quotation marks omitted). "The movant can meet this burden by presenting evidence showing that there is no dispute of material fact, or by showing that the nonmoving party has failed to present evidence in support of some element of its case on which it bears the ultimate burden of proof." Id. at 1281-82. "There is no requirement, however, `that the moving party support its motion with affidavits or other similar materials negating the opponent's claim.'" Id. at 1282 (quoting Celotex, 477 U.S. at 323).
INTRODUCTION An almost identical motion for summary judgement to the current motion of the Defendants was filed on February 15, 2008, (Docket ¹ 8273), in which the Defendants sought the summary disposition of the Plaintiffs' Individual Contempt Claims. That motion resulted in a lengthy R&R granting in part and denying in part the Defendants' motion. Docket ¹ 8310 and as amended Docket ¹ 8319. The Court adopted the R&R but noted that the issues of multiple claimants for the same position was not sufficiently concrete so as to allow resolution since it presented a `hypothetical" problem. Docket ¹ 8371 at 2. The resolution of the Defendants' current motion is largely tied to the resolution of the
Defendants' early motion. With that understanding, this R&R will borrow liberally from the Special Mater's previous Report and Recommendation on the Defendants' motion for summary judgment The ongoing controversy involving the Intervenors' individual contempt claims has its genesis in the Court's Order of Civil Contempt entered January 31, 2000. Docket ¹ 4284, reported at Reynolds v. Ala. Dept. of Transp., 84 F. Supp. 2d 1339 (M.D. Ala. 2000)(hereinafter "Contempt Order"). The Contempt Order was entered based on the parties' agreement "that the defendants should be held in civil contempt of court for noncompliance with consent decree I . . . until such time as [the Defendants] have affirmatively demonstrated that they have achieved full compliance with [consent decree I] . . .." Id. at 7, 84 F. Supp. 2d at 1342. In addition to finding the Defendants in contempt of their obligations under the Consent Decree, the Contempt Order left open issues "concerning what non-coercive remedies or compensation, if any, should be awarded to redress or undo the effects of the defendants' non-compliance and contempt." Id. at 21, 84 F. Supp. 2d at 1346. The Contempt Order specifically recites that it "does not in any way resolve or foreclose any
employee's individual rights and remedies, if any, under federal or state law or under consent decree I . . .." Id. at 23, 84 F. Supp. 2d at 1346. In discussions subsequent to the entry of the Contempt Order, the Intervenors and the Defendants were able to reach a Settlement Agreement that resolved the Intervenors' compensatory and monetary individual contempt claims through May 29, 2001--the date of the Settlement Agreement's Fairness Hearing. (hereinafter "Settlement Agreement" or "Agreement"). By its own terms the Agreement did not resolve the Intervenors' individual non-monetary remedies for contempt. Docket ¹ 4923 at 2. Nor did the Settlement Agreement restrict the right to seek monetary or compensatory relief for contempt occurring after May 29, 2001.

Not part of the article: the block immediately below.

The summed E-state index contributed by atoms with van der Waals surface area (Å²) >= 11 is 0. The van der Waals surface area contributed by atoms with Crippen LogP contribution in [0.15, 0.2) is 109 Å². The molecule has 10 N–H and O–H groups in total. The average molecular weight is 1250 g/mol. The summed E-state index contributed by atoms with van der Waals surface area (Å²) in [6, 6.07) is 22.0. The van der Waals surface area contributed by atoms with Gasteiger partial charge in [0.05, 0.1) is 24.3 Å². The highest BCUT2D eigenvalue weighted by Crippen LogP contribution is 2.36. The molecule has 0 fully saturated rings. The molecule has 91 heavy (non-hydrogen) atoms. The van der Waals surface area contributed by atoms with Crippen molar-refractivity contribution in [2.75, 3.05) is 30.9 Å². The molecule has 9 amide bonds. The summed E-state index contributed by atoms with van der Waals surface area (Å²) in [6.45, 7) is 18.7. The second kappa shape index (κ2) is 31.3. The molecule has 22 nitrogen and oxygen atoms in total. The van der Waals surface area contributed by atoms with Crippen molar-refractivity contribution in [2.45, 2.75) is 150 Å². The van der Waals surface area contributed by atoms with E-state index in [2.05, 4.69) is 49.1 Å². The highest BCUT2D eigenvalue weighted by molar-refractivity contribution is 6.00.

ARTICLE 15 DELAYS As previously determined, the Defendants' are entitled to summary judgment on all contempt claims arising from delays associated with the implementation of Article XV for the 19-month period between May 27, 2003 and December 6, 2004. Docket ¹ 8310 at 29. On April 10, 2008, the Court adopted the Special Master's Report and Recommendation, (Docket ¹ 8299), which dealt in part, with Defendants'
compliance with the provisions of Article XV. It was recommended that the Defendants be found in compliance with Article XV for the period of May 27, 2003 (i.e., the filing of the motion to lift Article XV sanctions) through December 6, 2004 (the date the Court adopted the Special Master's compliance finding). It is on this basis that the Defendants are entitled to summary judgment for the 19-month period noted above. The Defendants were in compliance with Article XV as of May 27, 2003, and consequently, no claim for contempt of Article XV is sustainable after that date.
M O N E T AR Y RELIEF FOR PRE-FAIRNESS HEARING CLAIMS Defendants contend they are entitled to summary judgment on all p r e - F a irn e s s Hearing claims seeking monetary relief, including claims for back p a y, salary adjustment, or adjustment to retirement benefits. Docket ¹ 8373 at 11. T o the extent the Claimants can establish that they are actual victims of the D e fe n d a n ts ' contumacious conduct , they can recover monetary damages for such c o n te m p t for the period after May 29, 2001. They cannot, however, recover c o m p e n s a to ry and monetary damages for the Defendants' contempt before May 2 9 , 2001--those claims having been settled by the April 2001 Settlement A g re e m e n t.